The recent flood in the Melamchi River has dashed the hopes of Kathmandu valley denizens to get water supply from Melamchi Drinking Water Project. After preliminary observation of the damage done to the project, government authorities have said that only reconstructing the head works may not be enough to resume the supply of water from the project.

Floods on June 14 and 15 had severely damaged the head works of the project.

Making things worse, more debris has accumulated around the same area as the river now flows at least 10 metres above the normal river basin which has made it difficult to directly send water into the tunnel.

Pramila Devi Bajracharya, secretary at the Ministry of Drinking Water and Sanitation, during discussion held at the Development and Technology Committee of the House of Representatives said that recent flooding had thrown the future of the Melamchi project into uncertainty.

Boulders, pebbles, mud and sand had accumulated around the 200-metre square area of the head works due to earlier flooding, covering the head works infrastructure under at least 10-meter thick slit. With roads and multiple bridges, which were also washed away by the flood, authorities are not sure when or how they can clear the debris.

"Only after clearing the stones and sands can they estimate about damage to the project and find measures to rebuild the damaged infrastructure.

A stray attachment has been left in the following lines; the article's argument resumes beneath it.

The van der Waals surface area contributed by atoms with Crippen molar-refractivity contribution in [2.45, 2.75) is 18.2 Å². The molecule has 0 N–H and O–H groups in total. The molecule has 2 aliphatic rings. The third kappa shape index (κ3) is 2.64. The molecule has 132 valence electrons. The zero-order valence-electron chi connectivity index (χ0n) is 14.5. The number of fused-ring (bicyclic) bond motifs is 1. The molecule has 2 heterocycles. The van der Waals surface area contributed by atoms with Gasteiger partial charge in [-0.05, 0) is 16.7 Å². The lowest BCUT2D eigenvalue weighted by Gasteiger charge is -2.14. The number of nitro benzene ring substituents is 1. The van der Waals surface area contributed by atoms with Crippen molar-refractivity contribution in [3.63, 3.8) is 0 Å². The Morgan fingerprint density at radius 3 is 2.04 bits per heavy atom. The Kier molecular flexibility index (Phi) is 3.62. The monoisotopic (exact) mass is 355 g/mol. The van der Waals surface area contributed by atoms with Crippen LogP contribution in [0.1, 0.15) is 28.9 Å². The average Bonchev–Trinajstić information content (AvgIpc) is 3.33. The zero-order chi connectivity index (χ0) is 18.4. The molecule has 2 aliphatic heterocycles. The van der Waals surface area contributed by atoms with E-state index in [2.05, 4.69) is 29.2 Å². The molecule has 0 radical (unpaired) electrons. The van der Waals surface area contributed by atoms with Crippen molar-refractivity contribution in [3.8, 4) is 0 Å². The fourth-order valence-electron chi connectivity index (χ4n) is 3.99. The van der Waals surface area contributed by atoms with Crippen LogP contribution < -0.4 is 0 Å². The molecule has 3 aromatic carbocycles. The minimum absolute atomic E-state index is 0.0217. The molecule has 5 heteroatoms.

But, that might not be a long term solution because mud might easily get into the tunnel as the geographical conditions a few kilometres uphill from the head works have become more unpredictable,"

Bajracharya said.

She further said the ministry had written to the Asian Development Bank, a major funding organisation of the project, to make detailed research about the unpredictable geographical conditions in the area.

A huge landslide around seven kilometre uphill from the head works at Bhimthang had caused the June 14 and 15 flooding. A huge chunk of land is still collapsing making the crystal clear water in the Melamchi River muddy.

"Even if we manage to clear the debris at the head works, we cannot send the water directly into the tunnel as there is the risk of mud and pebble entering the tunnel causing damage to the tunnel," she added.

After a 23-year long wait, the Melamchi project was inaugurated on March 28. People were also glad to see water from the Melamchi running from their taps, but their happiness did not last long. The government has estimated that the flood has caused a loss of Rs two billion to the project alone. The board has also requested the Department of Roads and Nepali Army to repair the road and install temporary bridges to resume transportation.

A version of this article appears in the print on August 3 2021, of The Himalayan Times.